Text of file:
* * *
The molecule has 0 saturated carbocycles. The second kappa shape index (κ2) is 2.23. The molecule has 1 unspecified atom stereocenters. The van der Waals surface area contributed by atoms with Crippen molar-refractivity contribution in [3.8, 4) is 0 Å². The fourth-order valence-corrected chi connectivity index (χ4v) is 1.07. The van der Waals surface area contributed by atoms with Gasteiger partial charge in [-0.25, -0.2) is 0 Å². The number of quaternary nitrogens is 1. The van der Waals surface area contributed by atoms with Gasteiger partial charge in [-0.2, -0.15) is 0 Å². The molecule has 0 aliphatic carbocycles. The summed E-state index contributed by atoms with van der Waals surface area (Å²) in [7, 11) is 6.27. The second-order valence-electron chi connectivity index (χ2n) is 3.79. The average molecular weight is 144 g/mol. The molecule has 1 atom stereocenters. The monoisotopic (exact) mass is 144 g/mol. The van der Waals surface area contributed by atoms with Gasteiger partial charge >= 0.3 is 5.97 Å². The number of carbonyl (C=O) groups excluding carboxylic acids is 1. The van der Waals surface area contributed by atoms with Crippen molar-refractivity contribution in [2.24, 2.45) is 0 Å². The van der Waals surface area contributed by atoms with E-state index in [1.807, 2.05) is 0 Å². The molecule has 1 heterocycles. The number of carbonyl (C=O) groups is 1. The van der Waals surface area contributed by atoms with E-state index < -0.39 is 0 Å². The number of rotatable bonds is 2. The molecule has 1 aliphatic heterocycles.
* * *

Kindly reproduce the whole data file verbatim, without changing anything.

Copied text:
The molecule has 0 saturated carbocycles. The second kappa shape index (κ2) is 2.23. The molecule has 1 unspecified atom stereocenters. The van der Waals surface area contributed by atoms with Crippen molar-refractivity contribution in [3.8, 4) is 0 Å². The fourth-order valence-corrected chi connectivity index (χ4v) is 1.07. The van der Waals surface area contributed by atoms with Gasteiger partial charge in [-0.25, -0.2) is 0 Å². The number of quaternary nitrogens is 1. The van der Waals surface area contributed by atoms with Gasteiger partial charge in [-0.2, -0.15) is 0 Å². The molecule has 0 aliphatic carbocycles. The summed E-state index contributed by atoms with van der Waals surface area (Å²) in [7, 11) is 6.27. The second-order valence-electron chi connectivity index (χ2n) is 3.79. The average molecular weight is 144 g/mol. The molecule has 1 atom stereocenters. The monoisotopic (exact) mass is 144 g/mol. The van der Waals surface area contributed by atoms with Gasteiger partial charge >= 0.3 is 5.97 Å². The number of carbonyl (C=O) groups excluding carboxylic acids is 1. The van der Waals surface area contributed by atoms with Crippen molar-refractivity contribution in [2.24, 2.45) is 0 Å². The van der Waals surface area contributed by atoms with E-state index in [1.807, 2.05) is 0 Å². The molecule has 1 heterocycles. The number of carbonyl (C=O) groups is 1. The van der Waals surface area contributed by atoms with E-state index < -0.39 is 0 Å². The number of rotatable bonds is 2. The molecule has 1 aliphatic heterocycles.